The housing world was famously slow to embrace technology when that thing that used to be called the World Wide Web — or worse, the information superhighway — appeared a couple of decades ago, but it finally got the message. It seems to be on an app-a-day binge, but some tech is showing up in other ways in the housing world.
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Real estate agent takes off
Douglas Trudeau, drone home. A man in Tucson, Ariz., recently became the first real estate agent granted permission to use drones legally to photograph properties. "Legally" is a significant word here, as numerous agents around the country have been known in the past year or so to adapt the unmanned aircraft for overhead shots of homes. The Federal Aviation Administration, which has publicly taken a dim view of the commercial use of drones, nonetheless recently granted about a dozen requests for legal permission to fly them, including real estate agent Douglas Trudeau's. He told the Arizona Daily Star that most aerial photography of homes in real estate heretofore has been of properties priced in the millions of dollars, but he plans to use it for houses that cost $175,000 to $400,000. There's a catch: The FAA will require him to get a pilot's license, pass a medical exam and undergo specific training and testing, the newspaper reported.
Closing the digital divide
Google is arranging to provide its Google Fiber high-speed Internet service to 4,300 public-housing residents in Austin, Texas for free, for 10 years. The freebie (regular subscribers pay a monthly fee) is part of a broader outreach effort to get more Austin residents online; a local community college is donating hundreds of computers to the residents. Austin is one of three cities with access to the superfast Google Fiber service; the company had been criticized for lack of access to it in the cities' lower-income neighborhoods.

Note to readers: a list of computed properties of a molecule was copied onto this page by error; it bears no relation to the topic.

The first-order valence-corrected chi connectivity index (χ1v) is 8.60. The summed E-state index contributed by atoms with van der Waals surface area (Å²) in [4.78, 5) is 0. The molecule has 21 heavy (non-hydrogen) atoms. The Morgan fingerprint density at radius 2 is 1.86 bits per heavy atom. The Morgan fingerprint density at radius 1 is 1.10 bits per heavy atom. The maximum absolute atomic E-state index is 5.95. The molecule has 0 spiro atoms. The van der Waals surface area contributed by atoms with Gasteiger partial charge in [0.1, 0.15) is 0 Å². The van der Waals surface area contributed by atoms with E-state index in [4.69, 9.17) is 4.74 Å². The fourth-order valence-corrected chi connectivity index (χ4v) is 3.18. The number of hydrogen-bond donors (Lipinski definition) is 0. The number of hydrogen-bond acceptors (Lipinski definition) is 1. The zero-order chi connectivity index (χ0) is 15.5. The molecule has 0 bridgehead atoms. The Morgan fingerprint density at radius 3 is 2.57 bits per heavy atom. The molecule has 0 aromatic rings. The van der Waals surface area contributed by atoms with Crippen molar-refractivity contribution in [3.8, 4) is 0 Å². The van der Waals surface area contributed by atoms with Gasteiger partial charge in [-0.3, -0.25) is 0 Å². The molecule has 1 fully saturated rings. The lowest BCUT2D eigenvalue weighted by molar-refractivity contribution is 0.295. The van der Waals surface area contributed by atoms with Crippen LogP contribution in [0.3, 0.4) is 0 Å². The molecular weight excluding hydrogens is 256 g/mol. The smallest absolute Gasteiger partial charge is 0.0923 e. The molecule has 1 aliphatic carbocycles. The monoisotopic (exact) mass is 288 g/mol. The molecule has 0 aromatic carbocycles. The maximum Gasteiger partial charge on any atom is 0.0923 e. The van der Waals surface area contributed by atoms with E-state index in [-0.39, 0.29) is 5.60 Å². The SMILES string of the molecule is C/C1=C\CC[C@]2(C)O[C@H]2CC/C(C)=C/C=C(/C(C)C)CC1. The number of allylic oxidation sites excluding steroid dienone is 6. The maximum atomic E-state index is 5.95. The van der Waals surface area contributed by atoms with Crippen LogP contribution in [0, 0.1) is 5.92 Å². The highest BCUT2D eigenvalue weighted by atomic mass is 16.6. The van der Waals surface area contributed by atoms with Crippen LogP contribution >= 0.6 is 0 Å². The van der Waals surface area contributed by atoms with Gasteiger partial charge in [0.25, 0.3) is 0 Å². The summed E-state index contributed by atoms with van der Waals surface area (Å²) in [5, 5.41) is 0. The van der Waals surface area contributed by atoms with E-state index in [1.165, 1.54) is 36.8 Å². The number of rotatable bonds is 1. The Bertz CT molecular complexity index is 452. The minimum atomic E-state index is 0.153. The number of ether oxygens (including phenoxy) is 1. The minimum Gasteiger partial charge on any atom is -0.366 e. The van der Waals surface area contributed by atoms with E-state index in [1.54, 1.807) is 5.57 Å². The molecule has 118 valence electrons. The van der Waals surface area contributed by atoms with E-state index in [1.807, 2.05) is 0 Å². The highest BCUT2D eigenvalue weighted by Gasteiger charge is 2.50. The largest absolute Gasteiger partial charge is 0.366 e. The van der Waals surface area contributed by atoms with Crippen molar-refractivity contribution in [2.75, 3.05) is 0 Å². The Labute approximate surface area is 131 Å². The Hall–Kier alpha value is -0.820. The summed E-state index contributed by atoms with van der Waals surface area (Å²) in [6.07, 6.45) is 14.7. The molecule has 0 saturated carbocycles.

But back to the apps and other digital news.
A real estate agent in Melbourne, Australia is getting a lot of attention over a free mobile app he recently developed in collaboration with a local university that claims to predict within 5 percent, on average, how much a house will sell for. Known as RealAs, it uses an algorithm developed at Royal Melbourne Institute of Technology (popularly known as RMIT University) to predict prices at auction, which is a common home sale method in Australia. The company (Realas.com recently won an Australian tech-innovation competition and a $40,000 prize. RealAs makes money from advertising, and claims it will break even on its $500,000 investment by August, one year after it was founded. Currently, the app is geared toward Australian prices only, but CEO Josh Rowe told the Sun-Herald newspaper in Australia he hopes to expand internationally.
Violent crimes committed against real estate agents on the job in the past several months have sparked a flurry of industry interest in safety training programs and security practices. An existing mobile app, Homesnap Pro, recently upgraded its features to include a safety timer that will alert an agent's emergency contacts if the agent doesn't cancel it within a specified time. It also includes a one-tap "distress alert" button that tells the agent's contacts that the agent is in imminent danger.